22 Mar What are the Types of Pain
According to experts, there are two well-recognized categories of pain. The two categories of pain are broad, and they include the pain of damage (sensical type) and system perception pain (how the body interprets damage). This is the difference between having engine trouble and problems with the light on your dashboard that alerts you to engine trouble. Called nociceptive pain and neuropathic pain, there are many types of pain that fall into these categories.
Nociceptive pain arises from problems with tissues and how pain is reported to the brain by the nervous system. This pain is the most common, and it can occur from bee stings, toe stubs, or strain injury. Nociceptive pain usually improves with time, movement, load, or position. This type of pain represents a normal response to injury or insult of tissues.
Neuropathic pain arises from damage to the nervous system, whether it is central or peripheral, wither from injury, compression (pinching), or disease. The simplest neuropathies are from a mechanical insult, such as hitting the elbow or sciatica. Damage to the neurons (nerve cells) from certain conditions can occur from disease (multiple sclerosis), or from chemotherapy, diabetes, or alcohol. This type of pain is a burning, stabbing, searing sensation that is often difficult to treat.
Inflammatory pain is the result of activation and sensitization of the nociceptive pain pathway by certain mediators, which are released at the sites of tissue inflammation. These mediators have been implicated as key players, and are proinflammatory cytokines, such as Interleukin-1-alpha, IL-1-beta, IL-6, and TNF-alpha. In addition, examples of inflammatory pain include rheumatoid arthritis, appendicitis, and inflammatory bowel disease.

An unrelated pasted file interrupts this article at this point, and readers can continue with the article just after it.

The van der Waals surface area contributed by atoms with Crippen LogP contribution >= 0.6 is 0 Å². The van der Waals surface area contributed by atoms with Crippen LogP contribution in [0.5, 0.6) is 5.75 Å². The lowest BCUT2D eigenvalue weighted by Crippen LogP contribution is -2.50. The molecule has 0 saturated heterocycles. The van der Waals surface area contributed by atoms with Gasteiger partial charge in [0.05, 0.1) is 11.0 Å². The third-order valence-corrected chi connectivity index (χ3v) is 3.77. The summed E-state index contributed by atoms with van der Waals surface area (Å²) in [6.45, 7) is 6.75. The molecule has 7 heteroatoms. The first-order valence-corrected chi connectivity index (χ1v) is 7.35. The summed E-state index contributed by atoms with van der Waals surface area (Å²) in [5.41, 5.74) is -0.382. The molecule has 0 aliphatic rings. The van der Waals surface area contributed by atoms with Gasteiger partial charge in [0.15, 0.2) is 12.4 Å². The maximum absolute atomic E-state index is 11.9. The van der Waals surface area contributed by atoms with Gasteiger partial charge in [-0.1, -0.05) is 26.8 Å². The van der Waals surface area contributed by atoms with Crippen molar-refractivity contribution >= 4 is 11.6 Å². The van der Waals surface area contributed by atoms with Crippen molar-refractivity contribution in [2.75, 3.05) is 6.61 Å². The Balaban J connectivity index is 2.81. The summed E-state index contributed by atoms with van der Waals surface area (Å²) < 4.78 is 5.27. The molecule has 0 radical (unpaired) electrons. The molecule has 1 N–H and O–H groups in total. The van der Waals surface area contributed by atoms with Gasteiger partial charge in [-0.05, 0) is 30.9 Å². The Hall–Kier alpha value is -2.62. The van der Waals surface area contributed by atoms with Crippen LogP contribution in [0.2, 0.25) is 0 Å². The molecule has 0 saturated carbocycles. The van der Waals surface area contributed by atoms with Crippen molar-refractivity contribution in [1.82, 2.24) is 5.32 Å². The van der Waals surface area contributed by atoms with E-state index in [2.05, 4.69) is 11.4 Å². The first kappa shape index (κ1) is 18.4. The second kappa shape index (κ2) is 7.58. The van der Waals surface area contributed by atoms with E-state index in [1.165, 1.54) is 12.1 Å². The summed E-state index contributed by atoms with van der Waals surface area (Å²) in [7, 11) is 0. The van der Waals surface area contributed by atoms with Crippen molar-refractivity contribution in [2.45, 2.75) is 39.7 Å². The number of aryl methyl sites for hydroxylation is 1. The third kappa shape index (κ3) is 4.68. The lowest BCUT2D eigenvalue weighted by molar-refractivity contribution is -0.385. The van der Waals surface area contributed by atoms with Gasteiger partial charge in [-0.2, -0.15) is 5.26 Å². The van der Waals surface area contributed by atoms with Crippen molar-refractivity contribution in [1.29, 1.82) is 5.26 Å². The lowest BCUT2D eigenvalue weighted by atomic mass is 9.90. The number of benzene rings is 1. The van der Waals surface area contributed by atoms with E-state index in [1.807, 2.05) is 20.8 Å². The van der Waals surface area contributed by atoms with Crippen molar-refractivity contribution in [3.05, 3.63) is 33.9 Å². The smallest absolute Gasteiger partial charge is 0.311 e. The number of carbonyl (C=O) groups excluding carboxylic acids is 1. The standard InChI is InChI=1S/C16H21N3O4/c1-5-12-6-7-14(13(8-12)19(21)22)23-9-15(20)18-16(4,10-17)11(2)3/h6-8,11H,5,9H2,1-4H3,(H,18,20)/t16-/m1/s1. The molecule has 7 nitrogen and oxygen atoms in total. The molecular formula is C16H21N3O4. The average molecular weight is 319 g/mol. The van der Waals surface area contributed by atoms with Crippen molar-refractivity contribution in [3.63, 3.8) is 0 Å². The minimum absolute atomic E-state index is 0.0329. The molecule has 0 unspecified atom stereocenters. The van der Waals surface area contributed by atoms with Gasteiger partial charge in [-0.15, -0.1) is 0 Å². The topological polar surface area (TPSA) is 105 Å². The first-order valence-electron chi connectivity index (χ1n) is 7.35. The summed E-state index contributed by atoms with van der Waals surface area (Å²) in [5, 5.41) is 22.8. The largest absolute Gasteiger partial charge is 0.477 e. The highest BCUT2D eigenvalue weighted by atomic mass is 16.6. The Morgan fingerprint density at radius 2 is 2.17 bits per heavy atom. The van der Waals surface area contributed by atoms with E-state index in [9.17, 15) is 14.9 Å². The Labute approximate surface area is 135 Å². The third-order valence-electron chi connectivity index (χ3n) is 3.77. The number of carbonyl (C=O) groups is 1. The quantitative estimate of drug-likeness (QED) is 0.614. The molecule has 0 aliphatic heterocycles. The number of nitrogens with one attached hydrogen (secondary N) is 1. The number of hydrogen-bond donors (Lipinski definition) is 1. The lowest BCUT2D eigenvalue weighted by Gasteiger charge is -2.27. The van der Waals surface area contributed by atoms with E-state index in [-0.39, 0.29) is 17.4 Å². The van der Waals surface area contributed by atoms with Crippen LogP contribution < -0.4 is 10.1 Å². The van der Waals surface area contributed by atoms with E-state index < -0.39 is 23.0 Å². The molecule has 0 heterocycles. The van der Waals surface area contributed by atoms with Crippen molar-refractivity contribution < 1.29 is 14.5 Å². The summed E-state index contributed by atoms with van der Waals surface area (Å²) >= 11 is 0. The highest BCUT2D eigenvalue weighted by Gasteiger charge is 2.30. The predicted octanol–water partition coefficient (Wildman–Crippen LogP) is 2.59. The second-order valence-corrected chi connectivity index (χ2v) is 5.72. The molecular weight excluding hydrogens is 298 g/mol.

Also called psychalgia, or somatoform pain, psychogenic pain is a type of pain related to mental, behavioral, or emotional factors. Many times, headache and stomach pain are diagnosed as psychogenic. People with long-term pain can display psychological disturbance, with elevated scores on many depression, anxiety, and hysteria inventory scales. When long-term pain is relieved by therapeutic intervention, scores on certain psychological tests lower or normalized.
This type of pain was coined during early days of cancer treatment. Breakthrough pain is a transitory acute pain that comes on rapidly and is not alleviated by medications or regular therapy. It is common for patients who have a history of pain before their cancer diagnosis and refers to pain that “breaks through” the medication, occurring before the next dose is due.
Pain System Dysfunction
Fibromyalgia is a condition that is not easy to understand. The pain associated with fibromyalgia doesn’t fit into either type of pain, neuropathic or nociceptive. Fibromyalgia is often related to pain system dysfunction and is poorly understood. Dysfunction means that fibromyalgia is not caused by damage to the nervous system, but rather, by the misbehavior of the nervous system. Therefore, fibromyalgia pain is classified as an “other” type of pain.
Sensitization and Centralization
Sensitization is the amplification of danger signaling in a portion of a system. It can be driven by both central and peripheral nerves. Centralization is the term used to refer to problems with the central nervous system. The nervous system may not be dysfunctional, but it could overestimate danger. Many of us experience healthy centralized sensitization. Our brains can cause the pain perception to feel greater than it once did. Sensitization is part of a normal function of our pain systems.